As a fan of beer, I am constantly bombarded by incongruent news stories. It seems that the medical research community are unable to decide whether beer is good for you. It seems that beer, and more broadly alcohol, continues to be seen as an evil that causes a plethora of chronic diseases, conditions and ailments. But every now and then good beer news surfaces.
In August, I collated a handful of articles suggesting the consumption of beer was beneficial and now I’ve got some more great news. Recently published research from Denmark suggests that moderate beer consumption may just lower the risk of diabetes.
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The study, which involved 70,000 drinkers and non-drinkers, found men who drank fourteen drinks a week and women who drank nine drinks a week as the two populations at the lowest risk for diabetes. This study, like many other studies, indicates that moderate consumption is the key here. Researchers suggested that beer, and wine, were better choices for diabetic health as they added no sugars after fermentation.
Registered dietitian Michelle Dudash explains that the figures of twelve and nine drinks per week can be deceptive. For the purpose of the study, it is important to understand that a standard sized, 5% beer was considered one drink. With so much variance of ABV due to styles, keep in mind that your beers may count as more or less than one standard drink. For example, a 10% DIPA would count as two drinks.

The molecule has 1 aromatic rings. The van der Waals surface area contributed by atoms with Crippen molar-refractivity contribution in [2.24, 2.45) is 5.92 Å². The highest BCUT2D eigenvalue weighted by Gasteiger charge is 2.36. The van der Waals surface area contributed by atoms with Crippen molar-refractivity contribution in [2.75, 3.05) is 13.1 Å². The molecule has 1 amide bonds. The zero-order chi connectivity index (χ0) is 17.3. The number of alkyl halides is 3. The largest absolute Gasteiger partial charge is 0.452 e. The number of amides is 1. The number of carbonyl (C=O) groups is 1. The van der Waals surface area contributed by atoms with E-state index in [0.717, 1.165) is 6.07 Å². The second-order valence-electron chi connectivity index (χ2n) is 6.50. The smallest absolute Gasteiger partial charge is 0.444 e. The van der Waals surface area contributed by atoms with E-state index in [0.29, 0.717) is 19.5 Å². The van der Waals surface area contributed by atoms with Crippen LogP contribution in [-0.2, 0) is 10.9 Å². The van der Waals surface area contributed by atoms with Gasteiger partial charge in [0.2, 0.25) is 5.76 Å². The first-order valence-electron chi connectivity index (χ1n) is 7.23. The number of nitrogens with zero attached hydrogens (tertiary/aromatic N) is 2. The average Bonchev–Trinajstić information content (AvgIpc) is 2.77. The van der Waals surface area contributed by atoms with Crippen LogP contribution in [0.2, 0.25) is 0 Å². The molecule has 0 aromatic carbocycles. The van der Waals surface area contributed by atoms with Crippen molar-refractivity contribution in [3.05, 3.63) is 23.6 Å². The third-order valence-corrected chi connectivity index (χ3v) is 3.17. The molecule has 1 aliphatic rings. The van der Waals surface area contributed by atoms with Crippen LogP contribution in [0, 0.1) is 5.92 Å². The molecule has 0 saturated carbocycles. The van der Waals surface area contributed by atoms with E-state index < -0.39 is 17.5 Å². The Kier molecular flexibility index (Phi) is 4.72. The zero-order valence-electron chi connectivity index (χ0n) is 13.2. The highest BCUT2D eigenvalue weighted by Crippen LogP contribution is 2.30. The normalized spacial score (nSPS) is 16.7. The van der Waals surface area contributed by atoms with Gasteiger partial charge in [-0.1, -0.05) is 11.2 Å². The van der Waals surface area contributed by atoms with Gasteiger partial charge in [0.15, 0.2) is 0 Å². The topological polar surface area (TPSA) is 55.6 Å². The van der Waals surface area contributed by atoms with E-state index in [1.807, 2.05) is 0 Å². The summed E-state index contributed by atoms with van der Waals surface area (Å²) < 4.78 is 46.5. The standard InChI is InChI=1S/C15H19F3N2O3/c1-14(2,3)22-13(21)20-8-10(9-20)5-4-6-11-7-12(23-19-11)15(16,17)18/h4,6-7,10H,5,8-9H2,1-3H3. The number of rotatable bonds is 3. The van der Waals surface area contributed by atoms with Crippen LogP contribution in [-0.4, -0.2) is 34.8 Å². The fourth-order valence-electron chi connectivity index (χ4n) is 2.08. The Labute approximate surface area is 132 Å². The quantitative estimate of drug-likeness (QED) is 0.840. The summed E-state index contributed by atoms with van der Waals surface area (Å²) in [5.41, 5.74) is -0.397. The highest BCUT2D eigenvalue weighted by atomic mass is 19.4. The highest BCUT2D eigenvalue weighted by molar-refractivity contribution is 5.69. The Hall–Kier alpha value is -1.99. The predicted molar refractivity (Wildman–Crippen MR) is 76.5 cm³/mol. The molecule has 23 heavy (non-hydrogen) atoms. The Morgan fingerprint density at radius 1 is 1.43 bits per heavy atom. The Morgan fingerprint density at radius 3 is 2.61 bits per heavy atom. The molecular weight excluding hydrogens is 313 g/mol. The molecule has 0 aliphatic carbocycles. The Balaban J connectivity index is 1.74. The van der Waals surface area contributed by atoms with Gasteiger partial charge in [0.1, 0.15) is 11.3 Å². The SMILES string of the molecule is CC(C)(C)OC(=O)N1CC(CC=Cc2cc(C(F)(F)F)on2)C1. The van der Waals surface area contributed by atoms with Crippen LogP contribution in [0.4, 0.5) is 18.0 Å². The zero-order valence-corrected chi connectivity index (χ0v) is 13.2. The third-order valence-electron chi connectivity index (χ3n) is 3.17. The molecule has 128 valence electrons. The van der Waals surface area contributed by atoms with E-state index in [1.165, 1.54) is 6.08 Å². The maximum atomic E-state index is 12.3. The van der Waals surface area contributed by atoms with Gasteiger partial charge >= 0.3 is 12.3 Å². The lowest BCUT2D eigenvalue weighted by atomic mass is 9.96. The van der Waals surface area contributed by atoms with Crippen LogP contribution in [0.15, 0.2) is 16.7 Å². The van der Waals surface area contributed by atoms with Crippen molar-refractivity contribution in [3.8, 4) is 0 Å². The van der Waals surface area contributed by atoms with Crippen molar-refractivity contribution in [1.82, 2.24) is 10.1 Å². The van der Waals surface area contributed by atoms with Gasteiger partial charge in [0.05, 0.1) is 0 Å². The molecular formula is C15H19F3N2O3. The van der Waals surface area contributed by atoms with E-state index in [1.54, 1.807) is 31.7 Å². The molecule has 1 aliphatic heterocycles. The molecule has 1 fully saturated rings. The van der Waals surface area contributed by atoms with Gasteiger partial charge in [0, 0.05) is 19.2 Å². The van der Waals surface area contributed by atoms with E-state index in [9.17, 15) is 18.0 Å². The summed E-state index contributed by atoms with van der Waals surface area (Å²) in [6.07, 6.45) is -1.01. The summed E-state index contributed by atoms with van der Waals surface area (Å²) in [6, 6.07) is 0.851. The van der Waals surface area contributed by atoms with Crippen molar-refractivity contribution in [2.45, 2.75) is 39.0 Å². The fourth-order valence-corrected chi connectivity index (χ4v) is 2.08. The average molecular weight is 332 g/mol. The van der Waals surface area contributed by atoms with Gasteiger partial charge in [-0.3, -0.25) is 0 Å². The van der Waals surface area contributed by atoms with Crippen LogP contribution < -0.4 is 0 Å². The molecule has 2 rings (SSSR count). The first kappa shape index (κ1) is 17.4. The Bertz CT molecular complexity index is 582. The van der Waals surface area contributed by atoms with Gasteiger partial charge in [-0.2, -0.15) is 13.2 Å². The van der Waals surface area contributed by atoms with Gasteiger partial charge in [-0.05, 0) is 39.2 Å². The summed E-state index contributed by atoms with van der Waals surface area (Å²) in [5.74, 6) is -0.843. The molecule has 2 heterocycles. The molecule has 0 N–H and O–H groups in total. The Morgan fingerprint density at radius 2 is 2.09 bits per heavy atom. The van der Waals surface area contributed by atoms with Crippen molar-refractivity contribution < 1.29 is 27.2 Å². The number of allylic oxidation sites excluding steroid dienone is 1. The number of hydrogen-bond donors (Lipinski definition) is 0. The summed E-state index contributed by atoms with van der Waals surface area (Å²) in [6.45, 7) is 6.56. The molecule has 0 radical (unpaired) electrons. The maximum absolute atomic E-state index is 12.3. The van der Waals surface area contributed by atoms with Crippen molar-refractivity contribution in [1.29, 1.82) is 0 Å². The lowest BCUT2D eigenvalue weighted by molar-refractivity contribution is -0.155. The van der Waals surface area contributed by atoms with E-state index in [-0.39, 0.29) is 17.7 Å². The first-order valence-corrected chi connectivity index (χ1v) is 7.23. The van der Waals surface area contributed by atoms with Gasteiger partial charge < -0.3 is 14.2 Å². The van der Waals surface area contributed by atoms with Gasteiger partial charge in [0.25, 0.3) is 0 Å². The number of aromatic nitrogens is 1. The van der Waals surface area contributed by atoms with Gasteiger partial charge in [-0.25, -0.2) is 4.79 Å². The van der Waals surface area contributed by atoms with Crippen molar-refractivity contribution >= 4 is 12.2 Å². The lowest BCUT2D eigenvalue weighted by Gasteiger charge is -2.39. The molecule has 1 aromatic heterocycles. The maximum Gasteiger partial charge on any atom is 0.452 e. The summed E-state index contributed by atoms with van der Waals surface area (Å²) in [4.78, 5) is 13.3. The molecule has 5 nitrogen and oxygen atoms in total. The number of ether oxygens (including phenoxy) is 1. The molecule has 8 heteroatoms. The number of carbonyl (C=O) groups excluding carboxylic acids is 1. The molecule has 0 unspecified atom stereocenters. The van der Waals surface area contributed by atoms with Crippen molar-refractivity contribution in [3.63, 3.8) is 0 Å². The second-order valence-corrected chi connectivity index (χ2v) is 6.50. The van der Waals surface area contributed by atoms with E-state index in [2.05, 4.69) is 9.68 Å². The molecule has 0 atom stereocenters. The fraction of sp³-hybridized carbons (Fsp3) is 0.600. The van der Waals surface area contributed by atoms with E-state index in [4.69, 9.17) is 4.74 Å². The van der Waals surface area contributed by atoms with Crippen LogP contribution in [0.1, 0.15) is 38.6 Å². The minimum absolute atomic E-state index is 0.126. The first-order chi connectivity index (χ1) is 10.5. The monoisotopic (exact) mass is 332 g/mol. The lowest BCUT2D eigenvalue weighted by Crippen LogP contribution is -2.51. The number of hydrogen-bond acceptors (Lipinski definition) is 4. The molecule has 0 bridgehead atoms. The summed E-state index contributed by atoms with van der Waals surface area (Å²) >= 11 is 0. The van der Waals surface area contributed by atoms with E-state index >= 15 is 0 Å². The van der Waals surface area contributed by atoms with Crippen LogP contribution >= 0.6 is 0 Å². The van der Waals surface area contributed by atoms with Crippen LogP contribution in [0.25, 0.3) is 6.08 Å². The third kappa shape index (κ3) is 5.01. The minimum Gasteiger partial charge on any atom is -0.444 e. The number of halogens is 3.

Further research published by Penn State in 2016 suggests that moderate alcohol consumption may also be helpful for maintaining heart health. The study tracked the cholesterol levels of 80,000 participants over a six year period and found that men who consumed one or two drinks daily, and women who consumed half to one drink daily, were likely to maintain their “good” cholesterol levels, leading to a reduced risk of cardiovascular disease.
Before you tap the keg and get chugging, keep in mind that significant numbers of studies report on the negative health effects of excessive alcohol consumption. The excess consumption of calories can cause significant weight gain, leading to the famed “beer belly” and a host of other medical complications. With beers generally containing 100-200 calories, the totals can quickly add up.
The American Cancer Association also ties excess alcohol consumption to cancers such as mouth, throat, voice box, esophagus, liver, colon and rectum and breast.
So enjoy your beer in moderation and reap the health benefits, until research and the media tell us it’s bad again.
Please consult a medical professional regarding any health concerns tied to alcohol consumption
So There You Have It
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